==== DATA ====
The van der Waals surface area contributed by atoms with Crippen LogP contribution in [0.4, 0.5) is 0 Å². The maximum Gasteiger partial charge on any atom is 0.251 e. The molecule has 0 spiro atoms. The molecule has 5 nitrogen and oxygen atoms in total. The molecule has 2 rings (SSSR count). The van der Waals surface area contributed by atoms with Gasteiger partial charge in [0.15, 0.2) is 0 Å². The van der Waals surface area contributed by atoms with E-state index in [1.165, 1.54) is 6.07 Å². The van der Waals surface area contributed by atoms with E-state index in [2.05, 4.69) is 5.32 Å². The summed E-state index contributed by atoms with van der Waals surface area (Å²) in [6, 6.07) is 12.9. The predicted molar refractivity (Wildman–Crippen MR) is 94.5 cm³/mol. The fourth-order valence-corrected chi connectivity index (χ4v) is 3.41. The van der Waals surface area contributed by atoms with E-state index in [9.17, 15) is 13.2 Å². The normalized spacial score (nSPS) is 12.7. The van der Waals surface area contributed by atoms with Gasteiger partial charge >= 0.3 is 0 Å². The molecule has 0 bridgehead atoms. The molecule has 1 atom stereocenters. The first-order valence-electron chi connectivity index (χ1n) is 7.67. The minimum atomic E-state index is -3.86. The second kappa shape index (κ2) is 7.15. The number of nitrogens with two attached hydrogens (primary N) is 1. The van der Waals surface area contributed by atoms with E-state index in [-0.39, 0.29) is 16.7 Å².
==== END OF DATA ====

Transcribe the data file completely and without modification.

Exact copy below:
The van der Waals surface area contributed by atoms with Crippen LogP contribution in [0.4, 0.5) is 0 Å². The maximum Gasteiger partial charge on any atom is 0.251 e. The molecule has 0 spiro atoms. The molecule has 5 nitrogen and oxygen atoms in total. The molecule has 2 rings (SSSR count). The van der Waals surface area contributed by atoms with Gasteiger partial charge in [0.15, 0.2) is 0 Å². The van der Waals surface area contributed by atoms with E-state index in [1.165, 1.54) is 6.07 Å². The van der Waals surface area contributed by atoms with E-state index in [2.05, 4.69) is 5.32 Å². The summed E-state index contributed by atoms with van der Waals surface area (Å²) in [6, 6.07) is 12.9. The predicted molar refractivity (Wildman–Crippen MR) is 94.5 cm³/mol. The fourth-order valence-corrected chi connectivity index (χ4v) is 3.41. The van der Waals surface area contributed by atoms with E-state index in [9.17, 15) is 13.2 Å². The normalized spacial score (nSPS) is 12.7. The van der Waals surface area contributed by atoms with Gasteiger partial charge >= 0.3 is 0 Å². The molecule has 0 bridgehead atoms. The molecule has 1 atom stereocenters. The first-order valence-electron chi connectivity index (χ1n) is 7.67. The minimum atomic E-state index is -3.86. The second kappa shape index (κ2) is 7.15. The number of nitrogens with two attached hydrogens (primary N) is 1. The van der Waals surface area contributed by atoms with E-state index in [-0.39, 0.29) is 16.7 Å².